If I were to write my own six word autobiography it might look like this: “Honest, I’ll eventually get it right.” What about tennis professionals? What would theirs look like? Instead of exactly six words, we’ll allow six words or less.

Maria Sharapova is finally developing a net game or, maybe it’s safer to say, her allergy to the net has improved much as I can now drink milk without, well, you don’t want to know. Still, her game is power so I nominate the following for her career autobiography: “If I could hit it harder…” The obvious unsaid ending is “I would” but we’re only allowed six words.

Roger Federer’s might be “Fly like a butterfly sting like a bee” which is more than six words and is completely stolen from Muhammad Ali, so how about this: “Most dominant except for Tiger.”

Pete Sampras, poor guy, he gets so much grief for his charisma shortcomings so we could go with this: “Everything was boring but my game,” but I prefer, “Will throw up for a win.”

Martina Hingis has now retired to her horses and her boyfriends, but when she was playing, there was no smarter player out there and that little grin of hers let you know that she knew it. Therefore I give you: “The cerebral assassin strikes again.”

In this month’s issue of Tennis View, a new lifestyle magazine by Teresa Thompson, Teresa asks James Blake to complete the following sentence: “I wish journalists would stop asking me…” I’ll let you guess his answer but I will offer you this as his six word tennis autobiography: “Stop asking me about my goals.”

When Daniela Hantuchova turns her back to her opponent at the beginning of each point to psyche herself up, I always assume she’s singing the refrain from the Pointer Sisters song, Yes We Can Can. I imagine her singing, repeatedly: “Yes I can can, can can.”

Many six word autobiographies could describe Ana Kournikova and most of them would focus on her many assets, but here is one that highlights her assets without directly mentioning them: “Who needs titles to be famous?”

Lastly let’s tackle one of the best ever, Chris Evert. She was a conservative little miss in her earlier years. That changed over time as only it could if you were thrown into a locker room with rabble rousers Martina Navratilova and Billie Jean King, but one thing that never changed was her dominant will. I offer this with all due reverence: “Less than perfect, don’t be ridiculous!”

As you can see, this kind of thing is not exactly my forte so help me out here in two ways:

1. Give us your autobiography in six words or less.
2. Give us an autobiography in six words or less for your favorite and least favorite player.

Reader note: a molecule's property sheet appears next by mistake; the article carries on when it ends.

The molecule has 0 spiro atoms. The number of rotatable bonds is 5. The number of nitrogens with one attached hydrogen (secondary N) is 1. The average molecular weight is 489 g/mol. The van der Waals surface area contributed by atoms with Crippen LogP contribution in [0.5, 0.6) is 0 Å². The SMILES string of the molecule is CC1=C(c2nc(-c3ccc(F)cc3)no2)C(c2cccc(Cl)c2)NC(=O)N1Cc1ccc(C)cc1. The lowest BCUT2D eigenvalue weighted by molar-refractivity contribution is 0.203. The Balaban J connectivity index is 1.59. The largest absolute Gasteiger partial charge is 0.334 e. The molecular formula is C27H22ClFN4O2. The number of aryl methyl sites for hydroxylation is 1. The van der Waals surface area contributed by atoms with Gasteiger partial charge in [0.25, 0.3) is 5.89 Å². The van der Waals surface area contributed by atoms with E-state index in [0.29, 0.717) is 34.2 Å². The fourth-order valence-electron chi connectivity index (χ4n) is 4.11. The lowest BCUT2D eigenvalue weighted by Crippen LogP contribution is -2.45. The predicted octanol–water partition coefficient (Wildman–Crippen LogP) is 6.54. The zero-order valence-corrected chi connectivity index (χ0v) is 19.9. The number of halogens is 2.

Best set of autobiographies gets a copy of the book, Not Quite What I Was Planning. For real.

Quick Hit: Chrissie Evert’s Shoes

My sixtieth birthday is coming up next year and I’m planning a birthday party at Kalani Oceanside Retreat in Hawaii. Why not, it’s a huge birthday. Anyway, I’m flying out a band from New York called Paprika and I have one request: I wanna close out the evening by jumping onstage and belting out Lola – the Kinks’ 1970 tranny anthem – with the fantastic musicians in the band.

I can see it now. The breeze off the ocean will float over the beautiful gray-blue Hawaiian evening as everyone chants Lola’s beautiful name and the girls in the band put down their instruments and pick up their drums, come down off the stage and circle the delirious crowd and we dance the night away. Perfection.

Ray Davies wrote Lola and he also sings it. A few weeks ago he was walking around his old haunts in New York with a writer from The New Yorker when he passed the Tip Top shoe store. It turns out that he used to buy his stage shoes there and he bought girls shoes. He bought the largest size he could find from a line of shoes put out by one Chrissie Evert. Yes, that Chrissie Evert.

Who knew?

Acapulco Picks and Preview

Let’s finish up this week’s picks and previews for Acapulco and hopefully I’ll get to Maria Sharapova on Wednesday.

I did pick one finalist and one semifinalist in Buenos Aires last week, otherwise everything is a total bloody mess and the week has barely started. Aj, would you please write the picks next week, you seem to know what’s going on. As you correctly predicted, Michael Llodra has withdrawn from Zagreb.

Not only that, but Fabrice Santoro retired against Olivier Rochus in Zagreb with an elbow problem and in Memphis, John Isner has already lost and James Blake pulled out with a knee injury of some sort. That’s three of my picks down and it’s only Monday. Oh, and Tommy Haas looks like his shoulder is o.k. and he eats Memphis up when he’s healthy.

Acapulco (clay)

It looks like they packed up last week’s tournament in Buenos Aires and shipped it here. David Nalbandianand Potito Starace sit in the first quarter along with two other players who were also in the top quarter at Buenos Aires. Unless Nalbandian is tired from taking the title at Buenos Aires, he should meet Starace in the quarterfinals again.

Unlike last week, I think Starace wins this because the match was close and Nalbandian struggled a few times in Buenos Aires.

Carlos Moya jumped over Juan Monaco in the rankings so Monaco is anchoring the second quarter with Juan Ignacio Chela. Chela won this tournament last year and got to the finals the year before. Agustin Calleri should be his second round opponent and Chela beat him here last year so Chela should get to the quarterfinals.

I’m picking Chela over Monaco because Monaco has a 1-3 record at this tournament and Chela has beaten him the last two times they’ve met.

Igor Andreev lost his first round match to Alberto Montanes. Montanes had a pretty good year on clay last year but he’s 0-4 against Jose Acasuso who’s in his quarter. If Acasuso can’t take out Guillermo Canas, Montanes is 0-2 against Canas.

Canas hasn’t played on clay this year and Acasuso got to the final last week so I’m putting Acasuso in the semifinals.

The bottom quarter is pretty strong. Nicolas Almagro, Filippo Volandri, and Moya are here. Almagro has a slightly better record than Volandri here and he’s beaten Moya in their last two matches so he’s the final semifinalist.

Acapulco Draw

Semifinalists: Starace, Chela, Acasuso, Almagro
Final: Starace, Almagro
Winner: Almagro